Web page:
From Anthony Nwachukwu, Lagos
Indigenous oil firm, Aiteo, has alerted the general public to the malicious media campaign allegedly being sponsored against it and its Executive Vice Chairman, Benedict Peters, by Shell over its claim of discrepancies in the former’s reconciled oil figures.
Aiteo had requested Shell to account and pay for over 16 million barrels of oil belonging to it and the Nigerian Government, which it said were missing through the oil major’s actions and activities.
In a statement, Aiteo’s Group Head, Media Operations, Ndiana Matthew, explained that “hitherto unchallenged evidence of this missing crude is exemplified by the discrepancies in the production figures independently reported by the Nigerian National Petroleum Corporation (NNPC) and the Department of Petroleum Resources (DPR).
“As is standard in the industry, DPR reports actual reconciled production volumes from the wells that flow to the terminal. Their records and statistics align with Aiteo’s reconciled production figures. NNPC, on the other hand, reports crude measured at the tanks in the terminal exclusively managed, operated and controlled by the IOC.”
The figures (in barrels) from both government agencies for the three-year period are as follows: 2016: NNPC 16 million v DPR 22 million; 2017: NNPC 13.5 million v DPR 21 million, and 2018: NNPC 15 million v DPR 25 million.
Opposing Shell, however, a media conference held last week by the Concerned Nigerians and some civil societies, including the Arewa Consultative Youth Movement, African Human Rights Centre and National Association of Nigerian Students, had alleged that Shell was instigating individuals and entities for a global smear campaign against Aiteo.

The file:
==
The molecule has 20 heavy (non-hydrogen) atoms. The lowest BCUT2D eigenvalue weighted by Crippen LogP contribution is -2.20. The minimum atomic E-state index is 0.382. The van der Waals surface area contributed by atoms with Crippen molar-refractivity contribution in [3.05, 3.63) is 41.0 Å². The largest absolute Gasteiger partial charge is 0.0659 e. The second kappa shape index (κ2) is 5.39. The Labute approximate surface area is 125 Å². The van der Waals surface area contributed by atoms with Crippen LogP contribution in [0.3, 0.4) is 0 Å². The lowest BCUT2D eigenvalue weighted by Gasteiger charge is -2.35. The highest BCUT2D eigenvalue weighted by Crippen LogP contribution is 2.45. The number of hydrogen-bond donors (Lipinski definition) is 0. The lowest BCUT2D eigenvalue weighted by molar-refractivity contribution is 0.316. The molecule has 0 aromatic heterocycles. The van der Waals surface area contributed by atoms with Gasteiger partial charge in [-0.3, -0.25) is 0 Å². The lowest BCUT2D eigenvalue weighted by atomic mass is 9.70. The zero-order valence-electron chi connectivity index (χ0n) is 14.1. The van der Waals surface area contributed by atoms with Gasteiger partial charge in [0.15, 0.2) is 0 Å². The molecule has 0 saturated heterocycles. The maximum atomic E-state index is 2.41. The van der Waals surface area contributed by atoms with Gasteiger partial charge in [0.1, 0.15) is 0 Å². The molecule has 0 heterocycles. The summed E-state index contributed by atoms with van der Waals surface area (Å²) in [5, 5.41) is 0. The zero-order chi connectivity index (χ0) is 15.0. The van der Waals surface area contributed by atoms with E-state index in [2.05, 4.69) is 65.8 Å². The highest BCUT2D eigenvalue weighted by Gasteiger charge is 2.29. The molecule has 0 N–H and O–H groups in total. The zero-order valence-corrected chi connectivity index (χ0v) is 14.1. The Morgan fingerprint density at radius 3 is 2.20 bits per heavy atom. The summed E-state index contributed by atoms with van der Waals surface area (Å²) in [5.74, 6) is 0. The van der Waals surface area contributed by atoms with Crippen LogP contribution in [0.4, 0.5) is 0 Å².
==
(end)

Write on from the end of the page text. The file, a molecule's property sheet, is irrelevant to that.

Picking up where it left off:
Reacting to this, Aiteo said the participants only confirmed that Shell has committed substantial resources towards impugning its corporate integrity, presumably to punish it “for its temerity to demand and insist on its contractual and commercial relationship rights.”
According to Ndiana, the outcome of the media campaign would create unnecessary digressions and distractions from the current issues encapsulated the firm’s demands.
He said that Aiteo was also aware that the campaign would rely heavily on anonymous dissemination and deployment by remunerated proxy “of deliberate misinformation and incorrect reportage aimed at discrediting and tarnishing our reputation, locally and internationally.”
Therefore, it felt constrained “to put on notice the government, our shareholders, host communities, investors, the international community and the general public about the existence of this disgraceful, unbecoming and unacceptably inappropriate media campaign.”
Aiteo alleged that the millions of barrels yet unaccounted for were due to Shell’s use of unapproved metering equipment at its terminal, adding that the DPR, after investigations upon complaints by the Local Oil Companies (LOCs), including Aiteo, had identified irregularities in that respect and rejected the methodology used.
“DPR issued further directions affirming its non-approval of the equipment used by the IOC,” Aiteo disclosed. “In doing so, it imposed a sanction in the sum of N250,000 on the oil giant for violation of Part 1, Section 2(d) of the Mineral Oil Safety Regulations and provisions of section 51 of the Petroleum Act 1969.”
It regretted that though several courts had also effectively disposed of Shell’s allegations through judicial pronouncements, the IOC continued to use the unapproved metering equipment, thereby continually understating the crude oil due to certain LOCs, including Aiteo.